Packed tightly against each other and stretching higher than many buildings around them, brown, earthen dovecotes or pigeon houses fill many Egyptian cities. In the Nile delta at Mit Ghamr, hundreds of dovecotes stand erect like earthen chimneys along many streets and are used for farming pigeons. Constructed out of mud brick, the Egyptian dovecote is an extremely common sight across the country and is especially prevalent in Mit Ghamr.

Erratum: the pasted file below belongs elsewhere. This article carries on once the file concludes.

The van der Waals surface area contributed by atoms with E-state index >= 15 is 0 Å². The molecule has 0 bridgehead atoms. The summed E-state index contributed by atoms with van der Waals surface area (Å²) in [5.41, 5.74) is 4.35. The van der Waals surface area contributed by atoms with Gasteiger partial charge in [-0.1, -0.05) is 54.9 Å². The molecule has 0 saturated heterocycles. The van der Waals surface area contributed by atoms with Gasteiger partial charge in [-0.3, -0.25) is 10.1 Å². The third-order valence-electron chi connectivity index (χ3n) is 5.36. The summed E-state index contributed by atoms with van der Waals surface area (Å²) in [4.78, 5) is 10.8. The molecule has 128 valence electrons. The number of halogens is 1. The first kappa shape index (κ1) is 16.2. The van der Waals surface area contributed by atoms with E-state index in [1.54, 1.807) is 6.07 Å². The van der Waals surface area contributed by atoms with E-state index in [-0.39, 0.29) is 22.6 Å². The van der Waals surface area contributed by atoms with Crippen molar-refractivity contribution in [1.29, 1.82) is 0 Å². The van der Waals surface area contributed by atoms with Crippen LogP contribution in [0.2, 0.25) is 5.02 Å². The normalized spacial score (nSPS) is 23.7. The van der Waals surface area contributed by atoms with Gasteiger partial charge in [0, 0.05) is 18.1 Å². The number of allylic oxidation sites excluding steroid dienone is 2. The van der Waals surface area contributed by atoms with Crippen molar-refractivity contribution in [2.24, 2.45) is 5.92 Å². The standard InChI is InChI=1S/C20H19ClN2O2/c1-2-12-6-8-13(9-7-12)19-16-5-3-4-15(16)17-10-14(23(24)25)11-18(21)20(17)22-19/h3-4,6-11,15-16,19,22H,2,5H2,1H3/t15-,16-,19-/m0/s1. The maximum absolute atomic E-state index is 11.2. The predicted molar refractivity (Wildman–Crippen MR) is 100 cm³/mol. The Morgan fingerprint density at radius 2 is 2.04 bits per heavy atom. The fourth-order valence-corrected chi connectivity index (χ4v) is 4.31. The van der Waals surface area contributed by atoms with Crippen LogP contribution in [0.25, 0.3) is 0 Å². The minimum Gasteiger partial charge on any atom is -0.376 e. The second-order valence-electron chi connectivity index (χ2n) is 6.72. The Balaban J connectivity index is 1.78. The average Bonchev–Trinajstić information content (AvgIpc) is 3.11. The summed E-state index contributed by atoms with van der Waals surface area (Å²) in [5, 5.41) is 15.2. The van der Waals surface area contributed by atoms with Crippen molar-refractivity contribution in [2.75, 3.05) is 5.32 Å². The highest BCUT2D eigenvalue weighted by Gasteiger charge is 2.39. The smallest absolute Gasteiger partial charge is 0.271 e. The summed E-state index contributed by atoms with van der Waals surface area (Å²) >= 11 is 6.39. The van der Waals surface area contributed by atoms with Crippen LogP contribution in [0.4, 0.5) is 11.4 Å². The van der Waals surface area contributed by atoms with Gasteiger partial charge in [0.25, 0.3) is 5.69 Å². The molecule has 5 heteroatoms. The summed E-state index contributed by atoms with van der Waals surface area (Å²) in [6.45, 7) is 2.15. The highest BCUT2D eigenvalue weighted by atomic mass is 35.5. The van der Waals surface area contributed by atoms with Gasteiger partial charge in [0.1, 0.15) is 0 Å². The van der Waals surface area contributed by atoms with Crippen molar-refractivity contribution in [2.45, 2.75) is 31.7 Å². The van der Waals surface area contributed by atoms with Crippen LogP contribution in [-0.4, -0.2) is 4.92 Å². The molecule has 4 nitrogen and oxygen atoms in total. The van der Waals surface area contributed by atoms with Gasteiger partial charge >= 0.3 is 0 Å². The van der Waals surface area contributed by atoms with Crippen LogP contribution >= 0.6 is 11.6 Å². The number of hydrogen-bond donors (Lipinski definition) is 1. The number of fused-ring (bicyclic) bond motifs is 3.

Although pigeons have been known as pests, and rats with wings in many Western cities, in Egypt they are considered useful, and are farmed in urban areas through the use of the dovecote. Throughout Egypt, not only are the pigeons consumed as food, their droppings are also considered a valuable fertilizer. In a country with little arable land, the bizarre dovecotes are a crucial part of urban planning, and feeding a nation of 80 million people.